tion .'" 

"I love Edniond Dantes," the young girl calmly replied, "and none 
but Edniond shall ever be my husband." 

" And you will always love him ? " 

" As long as I live." 
Fernand let fall his head like a defeated man, heaved a sigh which 
resembled a groan, and then suddenly looking her full in the face, with 
clenched teeth and expanded nostrils, said: 

" But if be is dead ?" 

" If be is dead, I shall die too." 

" If he has forgotten you ? " 

" Mercedes !" cried a voice, joyously, outside the house, — " Mercedes ! " 

"Ah!" exclaimed the young girl, blushing with delight, and springing 
up with love, "you see he has not forgotten me, for here he is ! " And 
rushing toward the door, she opened it, saying, 

" Here, Edniond, here I am!" 
Fernand, pale and trembling, receded Like a traveler at the sight of 
a serpent, and fell into a chair beside him. 

Edniond and Mercedes were clasped in each other's arms. The 
burning sun of Marseilles, which penetrated the room by the open door, 
covered them with a Mood of light. At first they saw nothing around 
them. Their intense happiness isolated them from all the rest of the 
world, and they only spoke in broken words, which are the tokens of 
a joy so extreme that they seem rather the expression of sorrow. Sud- 
denly Edniond saw the gloomy countenance of Fernand, as it was 
defined in the shadow, pale and threatening, and by a movement, for 
which lie could scarcely account to himself, the young Catalan placed 
his hand on the knife at his belt. 

"Ah! your pardon," said Dantes, fi'Owning in his turn; "I did not 
perceive that there were three of us." Then, turning to Mercedes, he 
inquired, "Who is this gentleman .'" 

"One who will be your best friend, Dantes, for lie is my friend, my 
cousin, my brother; it is Fernand — the man whom, after you, Edniond. 
I love the best in the world. Do you not remember him .'" 

"Yes!" said Edniond, and without relinquishing Mercedes' hand 


clasped in one of his own. he extended the other to the Catalan with 
a cordial air. Bui Fernand, instead of responding to this amiable gest- 
Ulv< remained mute and motionless as a statue. Edmond then cast his 
eye's scrutinizingly at Mercedes, agitated and embarrassed, and then 
again on Fernand, gloomy ami menacing. This look told him all, ami 
his brow became suffused and angry. 

•■ | did not know, when 1 came with such haste to you, that I was to 
meel an enemy lien'."' 

•■An enemy!" * - 1 i * * I Mercedes, with an angry look at her cousin. 
•■ An enemy in my house, do you say. Edmond! If I believed that, I 
would place my arm under yours and go with you to Marseilles, leaving 
the house to return to it no more." 

Fernand'- eye darted hghtning. "And should any misfortune 
occur t<> you. dear Edmond," she continued, with the same implaca- 
ble calmness which proved to Fernand that the young girl had read the 
very innermost depths of his sinister thought, "if misfortune should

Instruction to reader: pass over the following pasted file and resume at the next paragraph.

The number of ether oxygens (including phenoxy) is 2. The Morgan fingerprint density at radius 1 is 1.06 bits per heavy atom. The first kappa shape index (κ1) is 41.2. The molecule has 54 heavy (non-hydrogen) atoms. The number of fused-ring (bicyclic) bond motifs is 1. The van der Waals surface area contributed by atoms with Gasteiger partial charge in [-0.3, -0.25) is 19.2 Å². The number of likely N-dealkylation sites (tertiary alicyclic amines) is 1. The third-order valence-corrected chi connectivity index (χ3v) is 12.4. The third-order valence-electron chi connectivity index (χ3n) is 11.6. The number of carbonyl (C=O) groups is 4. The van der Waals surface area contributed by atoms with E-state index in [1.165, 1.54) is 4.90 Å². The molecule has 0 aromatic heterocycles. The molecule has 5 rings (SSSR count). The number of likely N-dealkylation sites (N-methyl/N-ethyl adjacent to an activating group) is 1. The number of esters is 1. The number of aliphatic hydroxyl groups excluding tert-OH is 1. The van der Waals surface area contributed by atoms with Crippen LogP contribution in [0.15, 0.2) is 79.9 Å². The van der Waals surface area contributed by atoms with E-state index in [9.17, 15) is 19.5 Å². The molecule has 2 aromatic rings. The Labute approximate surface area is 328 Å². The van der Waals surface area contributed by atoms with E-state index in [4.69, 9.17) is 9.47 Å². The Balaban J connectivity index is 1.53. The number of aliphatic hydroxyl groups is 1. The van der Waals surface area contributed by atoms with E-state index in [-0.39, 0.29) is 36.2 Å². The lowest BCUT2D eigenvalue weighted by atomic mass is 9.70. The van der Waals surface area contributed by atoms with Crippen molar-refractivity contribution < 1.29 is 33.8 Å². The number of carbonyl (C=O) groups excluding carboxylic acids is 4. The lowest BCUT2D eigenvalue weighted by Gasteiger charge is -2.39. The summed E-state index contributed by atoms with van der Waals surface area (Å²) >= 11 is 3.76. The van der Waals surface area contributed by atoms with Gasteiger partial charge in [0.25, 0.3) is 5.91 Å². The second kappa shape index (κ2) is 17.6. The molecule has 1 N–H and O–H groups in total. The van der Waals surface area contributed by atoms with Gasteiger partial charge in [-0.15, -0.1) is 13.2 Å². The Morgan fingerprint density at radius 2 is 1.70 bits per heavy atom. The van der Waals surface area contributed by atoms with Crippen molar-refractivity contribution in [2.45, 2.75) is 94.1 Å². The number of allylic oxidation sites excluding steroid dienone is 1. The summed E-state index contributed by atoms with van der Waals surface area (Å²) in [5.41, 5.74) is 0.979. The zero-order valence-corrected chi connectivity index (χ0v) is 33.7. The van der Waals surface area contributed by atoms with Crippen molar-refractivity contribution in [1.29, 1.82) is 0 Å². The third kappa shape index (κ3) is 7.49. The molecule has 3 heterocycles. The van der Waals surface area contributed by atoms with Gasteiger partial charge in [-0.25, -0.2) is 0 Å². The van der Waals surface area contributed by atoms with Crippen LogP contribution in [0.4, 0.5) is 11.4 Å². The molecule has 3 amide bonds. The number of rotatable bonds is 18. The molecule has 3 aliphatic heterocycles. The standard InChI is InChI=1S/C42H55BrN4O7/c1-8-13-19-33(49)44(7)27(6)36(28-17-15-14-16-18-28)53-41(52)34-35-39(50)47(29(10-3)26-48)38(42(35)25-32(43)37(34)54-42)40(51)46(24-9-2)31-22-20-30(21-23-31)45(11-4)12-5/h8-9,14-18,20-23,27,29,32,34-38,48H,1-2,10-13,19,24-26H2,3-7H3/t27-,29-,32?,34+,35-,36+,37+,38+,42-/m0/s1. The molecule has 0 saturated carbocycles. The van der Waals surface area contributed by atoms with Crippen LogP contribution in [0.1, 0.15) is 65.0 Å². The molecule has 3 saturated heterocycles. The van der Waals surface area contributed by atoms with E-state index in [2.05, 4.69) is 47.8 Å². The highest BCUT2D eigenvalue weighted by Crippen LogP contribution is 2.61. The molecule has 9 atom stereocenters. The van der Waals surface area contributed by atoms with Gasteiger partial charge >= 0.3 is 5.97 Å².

occur to you. 1 would ascend the highesl point of the Cape de Morgion, 
and casl myself headlong from it on the rocks In-low." 
Femand became deadly pale. 

" Bu1 you are deceived, Edmond," she continued. " You have no 
enemy here — there is no one but Fernand. my brother, who will grasp 
your hand a- a d'-\ "ted friend." 

And at these words the young girl fixed her imperious look on the 
Catalan, who. as if fascinated by it. came slowly toward Edmond, and 
offered him his hand. His hatred, like a powerless though furious wave, 
was broken against the strong ascendency which Mercedes exercised over 
him. Scarcely, however, had he touched Edmond's hand than he felt he 
had done all he could do. and rushed hastily out of the house. 

" ( »h !" he exclaimed, running furiously and plunging his hands in his 
hair — " < >h ! who will deliver me from this man .' Wretched — wretched 
thai 1 am!" 

"Halloo. Catalan! Halloo. Fernand! where are you running to?" 
exclaimed a voice. 

The young man slopped suddenly, looked around him, and per- 
ceived Caderousse sitting at table with Danglars under an arbor. 

" Well," said Caderousse, "why don'1 yon com,'.' Are you really in 
such a hurry that you have no time to say 'how do' to your friend's 

" Particularly when they have still a full bottle before them," added 
Danglars. Fernand looked at them both with a stupefied air, but did 
not say a word. 

"He looks sheepish," said Danglars, pushing Caderousse with bis 
knee. - Are we mistaken, and is Dantes triumphant in spite of all we 
have believed .'" 


"Why, we must inquire into that," was Caderousse's reply; and, 
turning toward the young man. said, "Well, Catalan, can't you make 
up your niind .'" 

Fernand wiped away the perspiration steaming from his brow, and 
slowly entered the arbor, whose shade seemed to restore somewhat of 
calmness to bis senses, and whose coolness somewhat of refreshment to 
his exhausted body. 

"Good-day," said he. "You called me, didn't you?" And he fell, 
rather than sat down, on one of the seats which surrounded the table.